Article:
The CAP Tracking Tool

Evelin Heidel (@scannopolis on Twitter) recently asked me to document our Caselaw Access Project (website, video) digitization workflow, and open up the source for the CAP "Tracking Tool." I'll dig into our digitization workflow in my next post, but in this post, I'll discuss the Tracking Tool or TT for short. I created the TT to track CAP's physical and digital objects and their associated metadata. More specifically, it:

  • Tracked the physical book from receipt, to scanning, to temporary storage, to permanent storage
  • Served as a repository for book metadata, some of which was retrieved automatically through internal APIs, but most of which was keyed in by hand
  • Tracked the digital objects from scanning to QA, to upload, to receipt from our XML vendor
  • Facilitated sending automated delivery requests to the Harvard Depository, which stored most of our reporters
  • Provided reports on the progress of the project and the fitness of the data we were receiving from our XML vendor

If I might toot my own horn, I'd say it drastically improved the efficiency and accuracy of the project, so it's no wonder Evelin is not the first person to request I open up the source. If doing so were a trivial undertaking I certainly wouldn't hesitate, but it's not. While we have a policy of making all new projects public by default in LIL, that was not the case in the position I held when I created the tracking tool. And while there's nothing particularly sensitive in the code, I'm not comfortable releasing it without a thorough review. I also don't believe that after all that work the code would be particularly useful to people. There's so much technical debt, and it's so tightly coupled with our process, data, vendors, and institutional resources that I'm sure adapting it to a new project would take significantly more effort than starting over. I'm confident that development of Capstone — the tool which manages and distributes the fruits of this project — is a much better use of my time.

Please allow me to expound.

The Tracking Tool - The Not So Great Parts

During the project's conception in 2013, I conceived of the TT as a small utility to track metadata and log the receipt, scanning, and shipping of casebooks. Turning a small utility into a monolithic data management environment by continually applying ad hoc enhancements under significant time constraint is the perfect recipe for technical debt, and that's precisely what we ended up with.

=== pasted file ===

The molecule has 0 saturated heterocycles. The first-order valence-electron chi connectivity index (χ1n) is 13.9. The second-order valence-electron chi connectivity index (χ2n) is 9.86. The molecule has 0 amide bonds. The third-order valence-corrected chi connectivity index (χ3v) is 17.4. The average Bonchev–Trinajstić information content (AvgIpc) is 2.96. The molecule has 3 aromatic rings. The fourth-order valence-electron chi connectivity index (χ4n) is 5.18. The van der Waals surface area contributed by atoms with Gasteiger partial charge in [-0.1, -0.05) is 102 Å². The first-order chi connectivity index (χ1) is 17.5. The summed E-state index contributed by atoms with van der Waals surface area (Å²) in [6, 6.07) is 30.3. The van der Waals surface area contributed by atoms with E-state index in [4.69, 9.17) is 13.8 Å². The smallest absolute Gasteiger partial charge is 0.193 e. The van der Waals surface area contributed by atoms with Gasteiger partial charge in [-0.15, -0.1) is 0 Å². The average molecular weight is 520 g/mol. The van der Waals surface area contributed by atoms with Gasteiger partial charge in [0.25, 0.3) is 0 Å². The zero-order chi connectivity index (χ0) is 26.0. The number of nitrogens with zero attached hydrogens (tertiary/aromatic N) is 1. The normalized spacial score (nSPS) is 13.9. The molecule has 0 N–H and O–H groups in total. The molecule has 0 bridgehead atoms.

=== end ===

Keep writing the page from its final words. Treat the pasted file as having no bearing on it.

S3 bucket names are hard-coded into models. Recipient's email addresses are hard-coded into automated reports. Tests? Ha!

The only flexibility I designed into the application, such as being able to configure the steps each volume would proceed through during the digitization process, was to mitigate not knowing exactly what the workflow would look like when I started coding, not because I was trying to make a general-purpose tool. It was made, from the ground-up, to work with our project-specific idiosyncrasies. For example, code peppered throughout the application handles a volume's reporter series, which is a critical part of this workflow but nonexistent in most projects. Significant bits of functionality are based on access to internal Harvard APIs, or having data formatted in the CaseXML, VolumeXML, and ALTO formats.

If all of that wasn't enough, it's written in everybody's favorite language, PHP5, using Laravel 4, which was released in 2013, and isn't the most straightforward framework to upgrade. I maintain that this was a good design choice at the time, but it indeed isn't something I'd recommend adopting today.

Now that I've dedicated a pretty substantial chunk of this post to how the TT is a huge, flaming pile of garbage, let's jump right over to the "pro" column before I get fired.

The Tracking Tool - The Better Parts

Despite all of its hacky bits, the TT is functional, stable, and does its jobs well.